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In Silver Lining for Defendants, Illinois Supreme Court Creates Problem for BIPA Insurers


On February 2, 2023, the Illinois Supreme Court handed down a precedent-setting opinion in BIPA circles, holding that plaintiffs have five years to bring claims under the Illinois Biometric Information Privacy Act, rather than the one-year timeframe some parties had urged.  While the decision immediately garnered press and became a hotly-discussed topic among the BIPA bar, the conversation to this point has focused mostly on the impact on plaintiffs, defendants, and the potential value of BIPA lawsuits.  Far less has been written about the impact on insurers.  And, in a silver lining for defendants, there may well be an impact on insurers.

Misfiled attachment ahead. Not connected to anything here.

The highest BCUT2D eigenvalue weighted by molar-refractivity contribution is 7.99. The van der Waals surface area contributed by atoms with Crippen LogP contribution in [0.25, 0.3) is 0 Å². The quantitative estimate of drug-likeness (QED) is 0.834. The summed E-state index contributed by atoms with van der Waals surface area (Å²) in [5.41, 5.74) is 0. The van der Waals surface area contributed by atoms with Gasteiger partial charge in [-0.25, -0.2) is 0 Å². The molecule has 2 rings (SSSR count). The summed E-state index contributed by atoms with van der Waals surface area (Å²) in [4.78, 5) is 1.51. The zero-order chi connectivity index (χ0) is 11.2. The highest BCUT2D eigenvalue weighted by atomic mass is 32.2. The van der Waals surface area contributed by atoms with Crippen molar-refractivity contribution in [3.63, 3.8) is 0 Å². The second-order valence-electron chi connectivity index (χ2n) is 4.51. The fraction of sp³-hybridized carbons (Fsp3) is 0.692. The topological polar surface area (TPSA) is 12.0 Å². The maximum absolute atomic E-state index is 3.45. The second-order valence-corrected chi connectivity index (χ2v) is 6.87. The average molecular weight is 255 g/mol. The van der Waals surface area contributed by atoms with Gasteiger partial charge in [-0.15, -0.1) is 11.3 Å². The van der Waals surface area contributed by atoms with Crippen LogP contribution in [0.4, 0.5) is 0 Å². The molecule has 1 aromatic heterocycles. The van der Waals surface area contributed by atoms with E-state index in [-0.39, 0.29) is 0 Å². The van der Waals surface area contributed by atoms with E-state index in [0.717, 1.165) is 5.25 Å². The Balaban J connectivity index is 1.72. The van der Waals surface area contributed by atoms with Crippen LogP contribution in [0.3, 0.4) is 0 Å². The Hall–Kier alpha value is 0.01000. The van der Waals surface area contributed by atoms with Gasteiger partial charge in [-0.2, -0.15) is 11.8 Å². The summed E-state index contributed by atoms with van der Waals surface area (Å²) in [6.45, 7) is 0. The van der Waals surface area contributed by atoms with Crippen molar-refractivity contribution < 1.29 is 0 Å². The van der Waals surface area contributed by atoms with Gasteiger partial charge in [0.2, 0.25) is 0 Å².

While entities that find themselves as defendants in BIPA cases now have to worry about more lawsuits that reach back farther in time and increase, potentially significantly, the size of putative classes, those defendants will now have the opportunity to consider whether their older insurance policies potentially provide insurance coverage.  And, given that many insurers only recently began including language purporting to limit exposure to BIPA claims, defendants may well have an easier time arguing for coverage as to prior policies issued before such language became popular.  In short, while reading Tims v. Black Horse Carriers was likely not all that pleasant for the defense bar, the opinion may well present a silver lining for defendants seeking insurance coverage.  Defendants would be well-advised to seek the assistance of competent insurance recovery counsel to provide a coverage analysis.

The case is Tims, et al. v. Black Horse Carriers, Inc., Case No 127801, Illinois Supreme Court (2023).

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